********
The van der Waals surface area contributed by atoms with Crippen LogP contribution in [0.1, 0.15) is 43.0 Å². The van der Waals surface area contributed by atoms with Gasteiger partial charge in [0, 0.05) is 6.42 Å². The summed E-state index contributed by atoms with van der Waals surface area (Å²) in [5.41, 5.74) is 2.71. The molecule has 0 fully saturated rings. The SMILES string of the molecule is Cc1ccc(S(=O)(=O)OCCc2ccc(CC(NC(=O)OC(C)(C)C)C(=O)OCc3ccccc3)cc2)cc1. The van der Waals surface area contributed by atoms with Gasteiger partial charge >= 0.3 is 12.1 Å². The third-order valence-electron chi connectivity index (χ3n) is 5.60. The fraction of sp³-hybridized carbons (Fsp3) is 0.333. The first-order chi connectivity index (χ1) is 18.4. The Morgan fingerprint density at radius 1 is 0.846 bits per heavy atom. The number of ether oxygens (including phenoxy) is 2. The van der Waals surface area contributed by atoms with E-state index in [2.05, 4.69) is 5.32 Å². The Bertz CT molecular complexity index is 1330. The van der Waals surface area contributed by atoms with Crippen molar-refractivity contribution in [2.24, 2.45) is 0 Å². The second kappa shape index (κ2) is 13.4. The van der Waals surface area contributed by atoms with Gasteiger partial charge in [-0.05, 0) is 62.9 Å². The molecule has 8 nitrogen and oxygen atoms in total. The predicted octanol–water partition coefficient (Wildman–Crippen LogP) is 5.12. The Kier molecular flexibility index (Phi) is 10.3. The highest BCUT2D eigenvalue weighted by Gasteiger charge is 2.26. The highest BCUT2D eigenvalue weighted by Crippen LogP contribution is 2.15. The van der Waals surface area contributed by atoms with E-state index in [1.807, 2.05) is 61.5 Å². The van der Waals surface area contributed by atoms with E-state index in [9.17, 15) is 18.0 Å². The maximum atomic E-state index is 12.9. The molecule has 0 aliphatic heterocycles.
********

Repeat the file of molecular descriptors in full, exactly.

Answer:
The van der Waals surface area contributed by atoms with Crippen LogP contribution in [0.1, 0.15) is 43.0 Å². The van der Waals surface area contributed by atoms with Gasteiger partial charge in [0, 0.05) is 6.42 Å². The summed E-state index contributed by atoms with van der Waals surface area (Å²) in [5.41, 5.74) is 2.71. The molecule has 0 fully saturated rings. The SMILES string of the molecule is Cc1ccc(S(=O)(=O)OCCc2ccc(CC(NC(=O)OC(C)(C)C)C(=O)OCc3ccccc3)cc2)cc1. The van der Waals surface area contributed by atoms with Gasteiger partial charge >= 0.3 is 12.1 Å². The third-order valence-electron chi connectivity index (χ3n) is 5.60. The fraction of sp³-hybridized carbons (Fsp3) is 0.333. The first-order chi connectivity index (χ1) is 18.4. The Morgan fingerprint density at radius 1 is 0.846 bits per heavy atom. The number of ether oxygens (including phenoxy) is 2. The van der Waals surface area contributed by atoms with E-state index in [2.05, 4.69) is 5.32 Å². The Bertz CT molecular complexity index is 1330. The van der Waals surface area contributed by atoms with Crippen molar-refractivity contribution in [2.24, 2.45) is 0 Å². The second kappa shape index (κ2) is 13.4. The van der Waals surface area contributed by atoms with Gasteiger partial charge in [-0.05, 0) is 62.9 Å². The molecule has 8 nitrogen and oxygen atoms in total. The predicted octanol–water partition coefficient (Wildman–Crippen LogP) is 5.12. The Kier molecular flexibility index (Phi) is 10.3. The highest BCUT2D eigenvalue weighted by Gasteiger charge is 2.26. The highest BCUT2D eigenvalue weighted by Crippen LogP contribution is 2.15. The van der Waals surface area contributed by atoms with E-state index in [1.807, 2.05) is 61.5 Å². The van der Waals surface area contributed by atoms with E-state index in [9.17, 15) is 18.0 Å². The maximum atomic E-state index is 12.9. The molecule has 0 aliphatic heterocycles.